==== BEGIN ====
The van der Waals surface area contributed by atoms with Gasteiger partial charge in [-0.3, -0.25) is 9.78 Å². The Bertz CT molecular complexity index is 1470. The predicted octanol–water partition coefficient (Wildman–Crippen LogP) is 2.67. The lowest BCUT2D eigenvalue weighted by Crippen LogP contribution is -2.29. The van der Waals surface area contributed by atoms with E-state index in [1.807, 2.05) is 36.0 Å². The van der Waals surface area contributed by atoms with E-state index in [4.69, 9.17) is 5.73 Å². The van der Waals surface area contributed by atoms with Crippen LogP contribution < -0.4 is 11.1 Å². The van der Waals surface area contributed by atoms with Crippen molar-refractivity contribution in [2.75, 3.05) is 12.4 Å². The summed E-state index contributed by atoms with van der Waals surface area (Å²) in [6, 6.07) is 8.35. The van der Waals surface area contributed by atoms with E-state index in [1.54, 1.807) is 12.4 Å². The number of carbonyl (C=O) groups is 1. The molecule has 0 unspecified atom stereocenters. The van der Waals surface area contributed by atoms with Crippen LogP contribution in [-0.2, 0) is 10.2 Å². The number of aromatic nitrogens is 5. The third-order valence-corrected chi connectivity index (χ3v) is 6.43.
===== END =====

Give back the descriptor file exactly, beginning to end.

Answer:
The van der Waals surface area contributed by atoms with Gasteiger partial charge in [-0.3, -0.25) is 9.78 Å². The Bertz CT molecular complexity index is 1470. The predicted octanol–water partition coefficient (Wildman–Crippen LogP) is 2.67. The lowest BCUT2D eigenvalue weighted by Crippen LogP contribution is -2.29. The van der Waals surface area contributed by atoms with E-state index in [1.807, 2.05) is 36.0 Å². The van der Waals surface area contributed by atoms with E-state index in [4.69, 9.17) is 5.73 Å². The van der Waals surface area contributed by atoms with Crippen LogP contribution < -0.4 is 11.1 Å². The van der Waals surface area contributed by atoms with Crippen molar-refractivity contribution in [2.75, 3.05) is 12.4 Å². The summed E-state index contributed by atoms with van der Waals surface area (Å²) in [6, 6.07) is 8.35. The van der Waals surface area contributed by atoms with E-state index in [1.54, 1.807) is 12.4 Å². The number of carbonyl (C=O) groups is 1. The molecule has 0 unspecified atom stereocenters. The van der Waals surface area contributed by atoms with Crippen LogP contribution in [-0.2, 0) is 10.2 Å². The number of aromatic nitrogens is 5. The third-order valence-corrected chi connectivity index (χ3v) is 6.43.